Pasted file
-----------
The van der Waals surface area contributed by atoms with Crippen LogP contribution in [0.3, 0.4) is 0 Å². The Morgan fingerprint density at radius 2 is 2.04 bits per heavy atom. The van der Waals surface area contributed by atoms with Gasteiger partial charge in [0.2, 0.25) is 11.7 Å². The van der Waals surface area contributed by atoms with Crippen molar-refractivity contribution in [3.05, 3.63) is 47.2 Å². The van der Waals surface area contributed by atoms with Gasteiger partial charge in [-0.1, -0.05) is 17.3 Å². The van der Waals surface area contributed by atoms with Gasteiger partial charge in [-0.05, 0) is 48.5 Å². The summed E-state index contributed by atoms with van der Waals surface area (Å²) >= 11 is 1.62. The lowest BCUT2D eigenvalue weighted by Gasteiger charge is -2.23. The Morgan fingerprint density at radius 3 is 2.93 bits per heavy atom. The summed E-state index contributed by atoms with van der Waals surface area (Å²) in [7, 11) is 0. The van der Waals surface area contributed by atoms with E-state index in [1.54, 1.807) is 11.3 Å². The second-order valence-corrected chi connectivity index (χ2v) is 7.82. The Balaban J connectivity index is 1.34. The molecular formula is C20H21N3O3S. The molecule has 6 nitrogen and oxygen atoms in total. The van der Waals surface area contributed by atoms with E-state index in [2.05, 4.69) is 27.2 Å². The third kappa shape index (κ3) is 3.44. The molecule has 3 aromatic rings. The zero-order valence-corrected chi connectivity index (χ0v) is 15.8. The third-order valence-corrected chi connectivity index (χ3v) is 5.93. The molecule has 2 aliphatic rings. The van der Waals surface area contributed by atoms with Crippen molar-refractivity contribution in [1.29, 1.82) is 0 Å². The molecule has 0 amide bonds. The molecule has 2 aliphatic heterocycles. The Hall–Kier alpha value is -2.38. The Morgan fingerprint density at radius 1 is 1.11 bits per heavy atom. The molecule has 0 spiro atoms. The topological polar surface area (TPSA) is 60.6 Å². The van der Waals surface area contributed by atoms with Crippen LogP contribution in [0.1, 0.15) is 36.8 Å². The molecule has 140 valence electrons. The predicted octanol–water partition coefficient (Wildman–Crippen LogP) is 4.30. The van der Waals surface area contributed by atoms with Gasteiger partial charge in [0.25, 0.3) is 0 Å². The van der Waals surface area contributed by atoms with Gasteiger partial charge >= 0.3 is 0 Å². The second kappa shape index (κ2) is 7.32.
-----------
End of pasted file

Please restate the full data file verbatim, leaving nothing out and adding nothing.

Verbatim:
The van der Waals surface area contributed by atoms with Crippen LogP contribution in [0.3, 0.4) is 0 Å². The Morgan fingerprint density at radius 2 is 2.04 bits per heavy atom. The van der Waals surface area contributed by atoms with Gasteiger partial charge in [0.2, 0.25) is 11.7 Å². The van der Waals surface area contributed by atoms with Crippen molar-refractivity contribution in [3.05, 3.63) is 47.2 Å². The van der Waals surface area contributed by atoms with Gasteiger partial charge in [-0.1, -0.05) is 17.3 Å². The van der Waals surface area contributed by atoms with Gasteiger partial charge in [-0.05, 0) is 48.5 Å². The summed E-state index contributed by atoms with van der Waals surface area (Å²) >= 11 is 1.62. The lowest BCUT2D eigenvalue weighted by Gasteiger charge is -2.23. The Morgan fingerprint density at radius 3 is 2.93 bits per heavy atom. The summed E-state index contributed by atoms with van der Waals surface area (Å²) in [7, 11) is 0. The van der Waals surface area contributed by atoms with E-state index in [1.54, 1.807) is 11.3 Å². The second-order valence-corrected chi connectivity index (χ2v) is 7.82. The Balaban J connectivity index is 1.34. The molecular formula is C20H21N3O3S. The molecule has 6 nitrogen and oxygen atoms in total. The van der Waals surface area contributed by atoms with E-state index in [2.05, 4.69) is 27.2 Å². The third kappa shape index (κ3) is 3.44. The molecule has 3 aromatic rings. The zero-order valence-corrected chi connectivity index (χ0v) is 15.8. The third-order valence-corrected chi connectivity index (χ3v) is 5.93. The molecule has 2 aliphatic rings. The van der Waals surface area contributed by atoms with Crippen molar-refractivity contribution in [1.29, 1.82) is 0 Å². The molecule has 0 amide bonds. The molecule has 2 aliphatic heterocycles. The Hall–Kier alpha value is -2.38. The Morgan fingerprint density at radius 1 is 1.11 bits per heavy atom. The molecule has 0 spiro atoms. The topological polar surface area (TPSA) is 60.6 Å². The van der Waals surface area contributed by atoms with Crippen LogP contribution in [0.1, 0.15) is 36.8 Å². The molecule has 140 valence electrons. The predicted octanol–water partition coefficient (Wildman–Crippen LogP) is 4.30. The van der Waals surface area contributed by atoms with Gasteiger partial charge in [0.25, 0.3) is 0 Å². The van der Waals surface area contributed by atoms with Gasteiger partial charge >= 0.3 is 0 Å². The second kappa shape index (κ2) is 7.32.